The “ordinary magic” that can change a child’s future

This article was first published in the Star on 9 May 2016

Since 27 April 2015, ‘Mandela’s children’ have been turning twenty-one. They are the first of the ‘born-free generation’ to become adults. Are they better off than young adults were in the early nineties? It’s a difficult question to ask at the best of times, but in an election year it is particularly loaded. Statistics South Africa must therefore be lauded for its recent release of a rather depressing report of the state of young people from 2009 to 2014.  Materially, educationally, economically – there’s not much good news.

But how do you compare the despair of joblessness with the dignity of political freedom?  For some, the prospect of a job trumps the right to vote. For others, the desire for liberty is more visceral than the ache of hunger. Inevitably, we gauge progress by what we think others should value most.

Further complicating the question is that the world has moved on since 1994. Guns, germs and steel – to quote Jared Diamond’s famous book published twenty years ago – keep redesigning our lives. Today its title would, rather clumsily, have to include cellphones and fibre optics. The global context has changed radically, with seismic effects on Generation Z.  So, has democracy improved the lives of young people in South Africa, all other things being equal? It will always be a question of opinion.

There is however a question that is far more important because our future depends on it.  That question is: What did we miss – that we must put in place now – to ensure that the babies born today have a far brighter future than ‘Mandela’s children’ who are now reaching adulthood?

We may quibble over the size of some of our failings, but probably the biggest is that we missed making the majority of our young people employable. According to Statistics South Africa, 57% of 15-34 year olds are unemployed, and the percentage of black African workers classified as ‘skilled’ increased by only 2.8 percentage points between 1994 and 2014.  Still fewer than one in five black African workers is skilled, while the minority population groups have become a lot more skilled over the past twenty years.  Dr Mignonne Breier and Prof. Pieter le Roux have shown that proportionally fewer black South African men aged 20-24 years participated in higher education in 2011 than in 1996.  This in an economy that relies on large numbers of skilled workers to grow.

With good reason, much of the criticism has been directed at the quality of public vocational training colleges and their dislocation from the needs of industry. But that’s looking at the end of a human capital pipeline that leaks badly all along the way. Fixing the tap is important, but that is not enough to improve the volume and quality of graduates that come through the system of education and training. The starting point must be to protect and develop the source of human capital, and this is what we keep missing.

The National Development Plan notes that “South Africa loses half of every cohort that enters the school system by the end of the 12-year schooling period, wasting significant human potential and harming the life-chances of many young people”. However, schools are not the main source of human capital that needs protection. It goes even further back than that – to the first few years of a child’s life.  If we protected and developed our children before they went to school, they would be able to learn better and be prepared for the world of work. Government policies and labour practices that make it hard for young people to enter the workforce still need to be tackled, but arguably the biggest constraint to employment will have been overcome.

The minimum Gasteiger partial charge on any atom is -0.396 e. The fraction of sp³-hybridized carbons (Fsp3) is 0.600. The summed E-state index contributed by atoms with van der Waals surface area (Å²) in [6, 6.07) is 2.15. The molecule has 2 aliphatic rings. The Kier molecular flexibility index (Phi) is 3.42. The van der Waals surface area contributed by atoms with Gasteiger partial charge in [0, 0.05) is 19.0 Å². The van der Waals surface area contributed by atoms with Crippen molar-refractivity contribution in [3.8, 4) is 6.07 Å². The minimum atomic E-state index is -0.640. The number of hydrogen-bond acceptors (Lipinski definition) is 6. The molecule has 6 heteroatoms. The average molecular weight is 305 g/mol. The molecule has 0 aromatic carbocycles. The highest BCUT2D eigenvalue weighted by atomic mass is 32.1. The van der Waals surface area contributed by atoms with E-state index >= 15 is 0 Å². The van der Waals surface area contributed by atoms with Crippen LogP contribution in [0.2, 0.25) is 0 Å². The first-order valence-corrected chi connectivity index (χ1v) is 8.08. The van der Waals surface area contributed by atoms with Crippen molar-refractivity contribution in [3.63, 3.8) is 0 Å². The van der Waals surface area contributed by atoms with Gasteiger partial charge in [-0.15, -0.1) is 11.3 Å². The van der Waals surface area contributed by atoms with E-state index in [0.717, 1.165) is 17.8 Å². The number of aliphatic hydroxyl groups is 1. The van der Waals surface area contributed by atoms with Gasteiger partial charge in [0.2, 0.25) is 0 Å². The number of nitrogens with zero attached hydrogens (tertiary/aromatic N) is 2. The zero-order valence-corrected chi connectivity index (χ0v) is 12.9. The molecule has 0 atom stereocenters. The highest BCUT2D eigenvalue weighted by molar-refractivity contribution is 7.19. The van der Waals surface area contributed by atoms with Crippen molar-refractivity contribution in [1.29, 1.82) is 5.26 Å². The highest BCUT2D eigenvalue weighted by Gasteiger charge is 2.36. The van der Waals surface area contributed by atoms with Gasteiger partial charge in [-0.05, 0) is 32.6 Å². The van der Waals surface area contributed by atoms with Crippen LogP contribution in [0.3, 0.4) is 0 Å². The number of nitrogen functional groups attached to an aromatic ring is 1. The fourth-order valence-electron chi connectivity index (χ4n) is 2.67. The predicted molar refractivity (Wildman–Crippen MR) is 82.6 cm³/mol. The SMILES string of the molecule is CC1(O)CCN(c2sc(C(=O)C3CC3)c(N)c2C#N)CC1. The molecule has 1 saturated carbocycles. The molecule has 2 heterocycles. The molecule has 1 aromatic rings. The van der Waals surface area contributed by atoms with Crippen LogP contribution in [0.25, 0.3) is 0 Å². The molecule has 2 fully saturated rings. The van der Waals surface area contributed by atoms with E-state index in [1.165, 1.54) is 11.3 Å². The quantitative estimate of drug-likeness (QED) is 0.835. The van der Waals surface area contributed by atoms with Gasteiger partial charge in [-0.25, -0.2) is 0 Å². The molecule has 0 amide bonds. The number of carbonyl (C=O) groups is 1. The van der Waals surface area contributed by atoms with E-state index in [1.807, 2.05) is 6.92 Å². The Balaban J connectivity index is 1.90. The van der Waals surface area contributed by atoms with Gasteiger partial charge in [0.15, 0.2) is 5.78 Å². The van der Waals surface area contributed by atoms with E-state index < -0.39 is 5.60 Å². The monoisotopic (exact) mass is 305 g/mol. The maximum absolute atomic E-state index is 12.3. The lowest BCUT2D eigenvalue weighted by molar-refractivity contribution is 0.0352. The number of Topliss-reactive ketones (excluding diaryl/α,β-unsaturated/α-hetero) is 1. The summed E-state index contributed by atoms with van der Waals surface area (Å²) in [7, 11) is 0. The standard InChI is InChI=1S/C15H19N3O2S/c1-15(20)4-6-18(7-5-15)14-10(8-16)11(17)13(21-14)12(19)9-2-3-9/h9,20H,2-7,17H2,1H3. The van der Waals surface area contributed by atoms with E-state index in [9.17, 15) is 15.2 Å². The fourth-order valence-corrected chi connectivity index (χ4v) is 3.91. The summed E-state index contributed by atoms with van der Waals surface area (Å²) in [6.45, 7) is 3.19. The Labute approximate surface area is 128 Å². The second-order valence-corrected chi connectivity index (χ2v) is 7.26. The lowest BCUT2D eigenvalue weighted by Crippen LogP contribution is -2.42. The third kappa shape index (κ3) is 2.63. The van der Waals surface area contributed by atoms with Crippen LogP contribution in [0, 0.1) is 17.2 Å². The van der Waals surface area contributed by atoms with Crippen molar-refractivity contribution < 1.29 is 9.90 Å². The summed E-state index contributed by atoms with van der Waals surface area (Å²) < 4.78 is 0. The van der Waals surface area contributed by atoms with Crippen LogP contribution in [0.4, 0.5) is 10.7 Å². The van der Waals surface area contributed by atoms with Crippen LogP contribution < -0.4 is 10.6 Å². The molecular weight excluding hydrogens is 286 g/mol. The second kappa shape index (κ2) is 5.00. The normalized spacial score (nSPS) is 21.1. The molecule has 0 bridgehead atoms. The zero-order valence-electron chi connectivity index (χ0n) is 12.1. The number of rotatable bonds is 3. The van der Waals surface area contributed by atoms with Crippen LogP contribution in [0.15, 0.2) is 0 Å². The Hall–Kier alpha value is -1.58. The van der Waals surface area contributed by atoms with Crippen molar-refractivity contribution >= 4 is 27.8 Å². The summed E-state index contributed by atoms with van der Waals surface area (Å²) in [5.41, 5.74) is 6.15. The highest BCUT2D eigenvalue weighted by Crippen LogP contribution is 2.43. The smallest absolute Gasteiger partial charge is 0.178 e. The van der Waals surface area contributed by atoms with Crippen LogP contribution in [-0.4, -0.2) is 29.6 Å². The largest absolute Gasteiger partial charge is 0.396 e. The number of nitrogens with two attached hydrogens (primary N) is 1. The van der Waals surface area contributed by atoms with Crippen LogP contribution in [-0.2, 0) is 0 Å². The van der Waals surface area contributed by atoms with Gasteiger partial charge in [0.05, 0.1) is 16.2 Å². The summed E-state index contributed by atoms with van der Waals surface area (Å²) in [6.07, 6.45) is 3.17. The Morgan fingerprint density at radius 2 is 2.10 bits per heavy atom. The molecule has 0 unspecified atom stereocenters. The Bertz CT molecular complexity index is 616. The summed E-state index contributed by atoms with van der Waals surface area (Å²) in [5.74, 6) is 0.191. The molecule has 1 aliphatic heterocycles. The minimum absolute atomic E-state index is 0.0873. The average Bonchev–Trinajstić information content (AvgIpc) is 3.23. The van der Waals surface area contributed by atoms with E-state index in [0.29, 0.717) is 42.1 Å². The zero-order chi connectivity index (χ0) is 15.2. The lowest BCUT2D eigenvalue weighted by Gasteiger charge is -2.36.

This is what we are missing most: young children who are sufficiently well-fed, ready-to-read and connected into simple networks of care and support. A study published in the Lancet in 2008 followed cohorts of children into adulthood in five different countries (including South Africa). It found that children’s height at two years of age was the best predictor of adult human capital. Stunted children performed worse at school and were less economically productive as adults. Yet, a quarter of our children under three years of age are stunted – a percentage unchanged in the last twenty years.

A 2010 study by the Department of Economics at the University of Stellenbosch concluded that the per capita GDP in South Africa would be around 23% higher if all South Africans were sufficiently literate to participate in the formal economy. They estimate the loss to GDP in the order of R550 billion per annum. Halve that projected benefit and it would still be equal to the total annual public spending on education.  A recent report from the same department shows that by Grade 4, more than half of all learners are already off track, unable to read or do the basic math expected of them. These are the same children who repeat grades later on and end up dropping out of school. Education would pay for itself if we made the relatively modest investments in early learning that are necessary for the full beneficiation of schooling.

The third missed opportunity is that we have failed to create networks of care and support for young children.  Once they leave post-natal clinics at six weeks of age, they only visit health services for vaccinations or when they are sick. Yet connections to modest opportunities – that provide companionship for young mothers, bring books into their homes and enable participation in early learning playgroups – can build lifelong resilience in children. The child psychologist Ann Masten calls these connections the ‘ordinary magic’ that can place even the poorest children on a pathway to success.

These are the three critical factors that too many of Mandela’s children have missed out on.  Every day though, more children are born and for them the clock has started ticking. If they get to school well-nourished, ready-to-read and connected to networks of care and support, they will thrive. If not, they will join the ranks of millions of young South Africans who will probably never find a decent job.  For them, the next five years are critical.